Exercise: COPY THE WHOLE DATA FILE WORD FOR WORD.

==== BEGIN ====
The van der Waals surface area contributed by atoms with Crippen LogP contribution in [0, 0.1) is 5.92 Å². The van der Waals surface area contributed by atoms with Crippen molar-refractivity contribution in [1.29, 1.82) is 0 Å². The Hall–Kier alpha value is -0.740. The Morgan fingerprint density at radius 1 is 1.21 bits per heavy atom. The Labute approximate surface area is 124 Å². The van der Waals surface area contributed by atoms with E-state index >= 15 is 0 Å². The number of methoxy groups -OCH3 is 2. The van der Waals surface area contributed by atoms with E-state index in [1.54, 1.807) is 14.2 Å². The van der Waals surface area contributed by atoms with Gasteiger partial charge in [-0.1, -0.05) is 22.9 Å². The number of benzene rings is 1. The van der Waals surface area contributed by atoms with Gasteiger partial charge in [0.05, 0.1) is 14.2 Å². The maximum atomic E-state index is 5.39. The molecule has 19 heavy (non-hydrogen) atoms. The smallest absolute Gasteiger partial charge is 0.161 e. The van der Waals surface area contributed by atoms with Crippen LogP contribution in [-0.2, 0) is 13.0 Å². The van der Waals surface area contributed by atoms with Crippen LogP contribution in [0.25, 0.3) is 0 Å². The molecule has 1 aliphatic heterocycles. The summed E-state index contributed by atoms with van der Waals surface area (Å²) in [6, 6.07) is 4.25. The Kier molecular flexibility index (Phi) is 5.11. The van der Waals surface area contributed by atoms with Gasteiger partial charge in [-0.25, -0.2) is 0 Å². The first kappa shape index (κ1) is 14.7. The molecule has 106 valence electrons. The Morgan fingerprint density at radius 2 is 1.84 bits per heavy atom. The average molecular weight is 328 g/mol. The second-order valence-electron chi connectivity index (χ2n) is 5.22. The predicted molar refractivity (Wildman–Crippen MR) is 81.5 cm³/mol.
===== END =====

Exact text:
The van der Waals surface area contributed by atoms with Crippen LogP contribution in [0, 0.1) is 5.92 Å². The van der Waals surface area contributed by atoms with Crippen molar-refractivity contribution in [1.29, 1.82) is 0 Å². The Hall–Kier alpha value is -0.740. The Morgan fingerprint density at radius 1 is 1.21 bits per heavy atom. The Labute approximate surface area is 124 Å². The van der Waals surface area contributed by atoms with E-state index >= 15 is 0 Å². The number of methoxy groups -OCH3 is 2. The van der Waals surface area contributed by atoms with E-state index in [1.54, 1.807) is 14.2 Å². The van der Waals surface area contributed by atoms with Gasteiger partial charge in [-0.1, -0.05) is 22.9 Å². The number of benzene rings is 1. The van der Waals surface area contributed by atoms with Gasteiger partial charge in [0.05, 0.1) is 14.2 Å². The maximum atomic E-state index is 5.39. The molecule has 19 heavy (non-hydrogen) atoms. The smallest absolute Gasteiger partial charge is 0.161 e. The van der Waals surface area contributed by atoms with Crippen LogP contribution in [-0.2, 0) is 13.0 Å². The van der Waals surface area contributed by atoms with Crippen LogP contribution in [0.25, 0.3) is 0 Å². The molecule has 1 aliphatic heterocycles. The summed E-state index contributed by atoms with van der Waals surface area (Å²) in [6, 6.07) is 4.25. The Kier molecular flexibility index (Phi) is 5.11. The van der Waals surface area contributed by atoms with Gasteiger partial charge in [-0.25, -0.2) is 0 Å². The first kappa shape index (κ1) is 14.7. The molecule has 106 valence electrons. The Morgan fingerprint density at radius 2 is 1.84 bits per heavy atom. The average molecular weight is 328 g/mol. The second-order valence-electron chi connectivity index (χ2n) is 5.22. The predicted molar refractivity (Wildman–Crippen MR) is 81.5 cm³/mol.